It was a very informative and entertaining day, and I don't think I messed up too badly, I mean, I didn't poke anyone's eye out with the mic pole or anything, so that's a good day in my book. Marissa, Josh and Shin are incredibly focused and smart, while Sandra and Stephanie have a very keen sense of detail and Armando and George are very innovative and good at solving problems. I was working with a very well-oiled machine of a team.
What the hell am I doing here?!?
Day 2: fake birthdays and more free food
This was a big day for shooting as it was a birthday party scene so there were quite a few new actors and extras on set. I was tapped to be an extra (Party Guest #9 is what I affectionately named my character), and once I was fitted into wardrobe, I sat on an outdoor patio bench and met a lovely young Middle-Eastern lady named Jasmine, and a hilarious Korean guy named Simon, who proclaimed himself to be a "professional extra."
In between takes, the three of us would talk and get to know each other, but when the cameras rolled we were meant to simply act like we were talking and hanging out without making a sound. Simon used this opportunity to showcase his comedic talents by miming out bizarre dance moves or silently (and in a comedic fashion) hitting on Jasmine, who could barely contain her laughter at his hijinks. Truth be told, I could barely contain mine either, as this dude is damn funny.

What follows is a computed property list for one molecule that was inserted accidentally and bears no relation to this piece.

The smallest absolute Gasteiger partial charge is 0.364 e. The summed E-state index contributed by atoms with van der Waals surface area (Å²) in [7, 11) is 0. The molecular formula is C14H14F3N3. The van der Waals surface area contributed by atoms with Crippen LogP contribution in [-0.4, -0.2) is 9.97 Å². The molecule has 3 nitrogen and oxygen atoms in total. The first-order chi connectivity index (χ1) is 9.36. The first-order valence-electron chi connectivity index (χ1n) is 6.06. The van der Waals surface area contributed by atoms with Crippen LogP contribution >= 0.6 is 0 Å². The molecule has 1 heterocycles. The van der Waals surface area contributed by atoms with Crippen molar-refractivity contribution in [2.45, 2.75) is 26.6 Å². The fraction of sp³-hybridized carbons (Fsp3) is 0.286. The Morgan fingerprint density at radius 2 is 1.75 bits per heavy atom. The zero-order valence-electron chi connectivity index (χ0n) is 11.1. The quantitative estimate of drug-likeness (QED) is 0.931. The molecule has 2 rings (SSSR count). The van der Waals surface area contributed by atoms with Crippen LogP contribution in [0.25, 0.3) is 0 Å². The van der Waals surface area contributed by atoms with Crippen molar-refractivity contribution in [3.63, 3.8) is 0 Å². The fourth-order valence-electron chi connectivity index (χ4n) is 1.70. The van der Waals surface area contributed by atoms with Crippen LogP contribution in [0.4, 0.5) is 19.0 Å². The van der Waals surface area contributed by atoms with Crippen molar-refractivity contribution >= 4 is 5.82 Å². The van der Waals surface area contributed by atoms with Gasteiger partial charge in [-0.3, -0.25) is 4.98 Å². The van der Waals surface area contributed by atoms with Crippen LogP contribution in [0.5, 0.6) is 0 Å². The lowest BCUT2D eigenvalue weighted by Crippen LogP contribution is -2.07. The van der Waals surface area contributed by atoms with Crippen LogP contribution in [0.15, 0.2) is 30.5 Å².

He says he is working on a campy sci-fi zombie flick, and I am really looking forward to seeing that one day.
Talking with Jasmine and Simon was the highlight of my day and I really hope I cross any one of their paths again someday.
At some point we broke for lunch and I was once again treated to the overwhelming joy of food that I did not have to pay for.
Another key actor in the short made his debut on day 2, a man named Andy, who plays the best friend of Trevor. His key scene called for him to make a toast at the party, a speech in which he improvised heavily to great effect. Other Andy had to repeat the speech many times for different angled shots and it seemed exhausting, but he made it look both fun and easy.
Another key player in the scene was the screen door that had to be opened many times for blocking, rehearsals, takes, and just general entering and exiting. I mention this because the door was in full diva-mode and would often squeak loudly, messing up the quality of the recorded sounds of the scene, or it would just plain refuse to open sometimes.
What a bitch.
All that free food must have caught up with me, because I got sick with an ulcer flare-up and did not make it to set this day.
Day 4: My final day
Day 4 began very early and I did not get much sleep the night before, so I was more or less a zombie on the set. A damn handsome zombie, but a zombie nonetheless.